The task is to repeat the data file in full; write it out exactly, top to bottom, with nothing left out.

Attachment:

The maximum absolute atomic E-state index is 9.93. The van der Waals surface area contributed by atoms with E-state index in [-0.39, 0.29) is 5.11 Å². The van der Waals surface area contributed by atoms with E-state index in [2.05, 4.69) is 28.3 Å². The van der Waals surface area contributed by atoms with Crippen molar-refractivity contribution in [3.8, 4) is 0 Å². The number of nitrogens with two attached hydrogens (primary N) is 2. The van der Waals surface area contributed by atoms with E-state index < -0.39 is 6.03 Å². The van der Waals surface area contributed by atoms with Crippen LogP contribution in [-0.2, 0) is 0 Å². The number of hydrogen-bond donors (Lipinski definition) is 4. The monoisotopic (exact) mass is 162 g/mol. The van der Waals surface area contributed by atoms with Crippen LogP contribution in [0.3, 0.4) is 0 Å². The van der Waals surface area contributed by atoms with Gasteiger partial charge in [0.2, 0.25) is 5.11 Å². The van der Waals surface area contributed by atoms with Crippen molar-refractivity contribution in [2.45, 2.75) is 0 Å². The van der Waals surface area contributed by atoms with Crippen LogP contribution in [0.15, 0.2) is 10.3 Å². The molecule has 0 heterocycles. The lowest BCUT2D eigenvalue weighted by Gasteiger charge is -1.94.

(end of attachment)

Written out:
The maximum absolute atomic E-state index is 9.93. The van der Waals surface area contributed by atoms with E-state index in [-0.39, 0.29) is 5.11 Å². The van der Waals surface area contributed by atoms with E-state index in [2.05, 4.69) is 28.3 Å². The van der Waals surface area contributed by atoms with Crippen molar-refractivity contribution in [3.8, 4) is 0 Å². The number of nitrogens with two attached hydrogens (primary N) is 2. The van der Waals surface area contributed by atoms with E-state index < -0.39 is 6.03 Å². The van der Waals surface area contributed by atoms with Crippen LogP contribution in [-0.2, 0) is 0 Å². The number of hydrogen-bond donors (Lipinski definition) is 4. The monoisotopic (exact) mass is 162 g/mol. The van der Waals surface area contributed by atoms with Crippen LogP contribution in [0.3, 0.4) is 0 Å². The van der Waals surface area contributed by atoms with Gasteiger partial charge in [0.2, 0.25) is 5.11 Å². The van der Waals surface area contributed by atoms with Crippen molar-refractivity contribution in [2.45, 2.75) is 0 Å². The van der Waals surface area contributed by atoms with Crippen LogP contribution in [0.15, 0.2) is 10.3 Å². The molecule has 0 heterocycles. The lowest BCUT2D eigenvalue weighted by Gasteiger charge is -1.94.